Match #8:  Jay Briscoe def. Mark Briscoe via Jay-Driller to retain the Ring of Honor World Title

Before the match, Papa Briscoe was interviewed by Larry Mercer, as the camera showed the 60+ Briscoe friends and family members in attendance.  Nigel says it is about 90 degrees inside the Du Burns arena.  Perhaps that plays a part in why the crowd is mostly pretty flat for this match.  There were alternating “Mark” and “Jay” chants at the outset, as well as the standard “Man Up!” chants, but in general the fans seemed to love the idea of the brother vs. brother match rather than the reality of it.  The brothers worked slow and wrestling-based early, seemingly to establish that they are equals.  The fans just never seemed to buy Mark as a legit world champion, though.  Neither man attempted a pinfall for about 10 minutes.  The action picked up as they brawled outside and even worked together to set up a table.  There was the standard “This is awesome!” chant, but it really wasn’t.  Eventually, Mark was able to put Jay through the table with his Froggy Bow, and he hit the same move in the ring for a nearfall that wasn’t believable.  Jay then hit a Jay-Driller for a nearfall.  Followed by a lariat and another Jay-Driller that Mark kicked out of at 1.  Jay then landed three super kicks and yet another Jay-Driller to finally secure the pin of his younger brother.  The match was fine overall, but the finish just fell flat to me. The show went off with both men down in the ring, joined by the family.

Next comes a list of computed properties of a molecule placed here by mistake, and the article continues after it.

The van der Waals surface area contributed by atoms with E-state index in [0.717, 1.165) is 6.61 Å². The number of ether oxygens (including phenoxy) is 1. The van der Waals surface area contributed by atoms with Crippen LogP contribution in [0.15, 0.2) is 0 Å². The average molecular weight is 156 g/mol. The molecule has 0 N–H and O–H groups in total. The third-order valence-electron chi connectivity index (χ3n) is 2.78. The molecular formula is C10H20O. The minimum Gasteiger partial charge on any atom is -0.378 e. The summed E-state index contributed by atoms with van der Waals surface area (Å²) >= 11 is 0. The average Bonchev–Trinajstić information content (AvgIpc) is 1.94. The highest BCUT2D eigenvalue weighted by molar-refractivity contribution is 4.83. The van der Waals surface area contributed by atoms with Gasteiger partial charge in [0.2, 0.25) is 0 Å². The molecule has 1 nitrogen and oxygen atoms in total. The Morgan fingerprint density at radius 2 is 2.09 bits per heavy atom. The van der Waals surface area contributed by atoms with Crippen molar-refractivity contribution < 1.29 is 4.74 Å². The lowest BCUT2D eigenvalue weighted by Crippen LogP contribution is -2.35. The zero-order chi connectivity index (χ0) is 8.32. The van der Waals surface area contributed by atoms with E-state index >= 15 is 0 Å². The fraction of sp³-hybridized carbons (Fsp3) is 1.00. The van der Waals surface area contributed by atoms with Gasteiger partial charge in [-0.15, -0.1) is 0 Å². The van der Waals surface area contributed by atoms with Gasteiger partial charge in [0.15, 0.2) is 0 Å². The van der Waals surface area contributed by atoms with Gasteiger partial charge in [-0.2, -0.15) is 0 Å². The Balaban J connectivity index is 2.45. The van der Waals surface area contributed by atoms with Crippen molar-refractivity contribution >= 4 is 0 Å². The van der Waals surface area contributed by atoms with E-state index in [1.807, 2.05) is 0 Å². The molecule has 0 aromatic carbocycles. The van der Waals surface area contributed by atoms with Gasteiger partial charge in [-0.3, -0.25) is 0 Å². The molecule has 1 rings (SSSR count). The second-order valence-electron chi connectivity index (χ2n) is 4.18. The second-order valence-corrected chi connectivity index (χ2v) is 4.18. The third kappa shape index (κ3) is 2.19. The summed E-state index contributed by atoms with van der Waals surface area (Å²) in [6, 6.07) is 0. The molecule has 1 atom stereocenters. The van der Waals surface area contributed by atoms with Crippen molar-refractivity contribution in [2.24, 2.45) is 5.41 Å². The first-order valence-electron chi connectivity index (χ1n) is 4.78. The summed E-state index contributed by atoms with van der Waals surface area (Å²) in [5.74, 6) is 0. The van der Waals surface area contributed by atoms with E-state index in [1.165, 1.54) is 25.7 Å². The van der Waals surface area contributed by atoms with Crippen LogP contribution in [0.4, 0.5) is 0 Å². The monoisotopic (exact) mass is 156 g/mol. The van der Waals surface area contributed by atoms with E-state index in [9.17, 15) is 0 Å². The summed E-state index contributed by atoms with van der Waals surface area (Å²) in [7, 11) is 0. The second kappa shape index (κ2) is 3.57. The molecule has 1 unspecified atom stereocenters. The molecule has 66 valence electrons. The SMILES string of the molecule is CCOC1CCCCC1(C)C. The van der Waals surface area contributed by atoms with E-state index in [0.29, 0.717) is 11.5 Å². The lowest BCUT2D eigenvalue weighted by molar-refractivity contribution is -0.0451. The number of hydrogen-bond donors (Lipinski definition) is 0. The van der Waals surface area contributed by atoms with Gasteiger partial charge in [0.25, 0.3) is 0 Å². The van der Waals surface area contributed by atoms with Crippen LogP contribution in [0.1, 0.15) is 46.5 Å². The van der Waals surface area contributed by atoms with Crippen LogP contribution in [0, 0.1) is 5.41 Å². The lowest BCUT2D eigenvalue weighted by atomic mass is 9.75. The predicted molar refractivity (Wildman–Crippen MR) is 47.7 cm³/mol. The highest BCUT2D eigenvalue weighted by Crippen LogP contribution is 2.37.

This was a pretty standard ROH iPPV, but was better than Border Wars last month thanks to the excellent Cole/Strong and Elgin/Ciampa matches.  They did a good job of advancing several stories.  The show just lost a lot of steam post-intermission.  Of course, it wouldn’t be the ROH iPPV experience without the occasional technical issues.  Thumbs in the middle, pointing slightly up.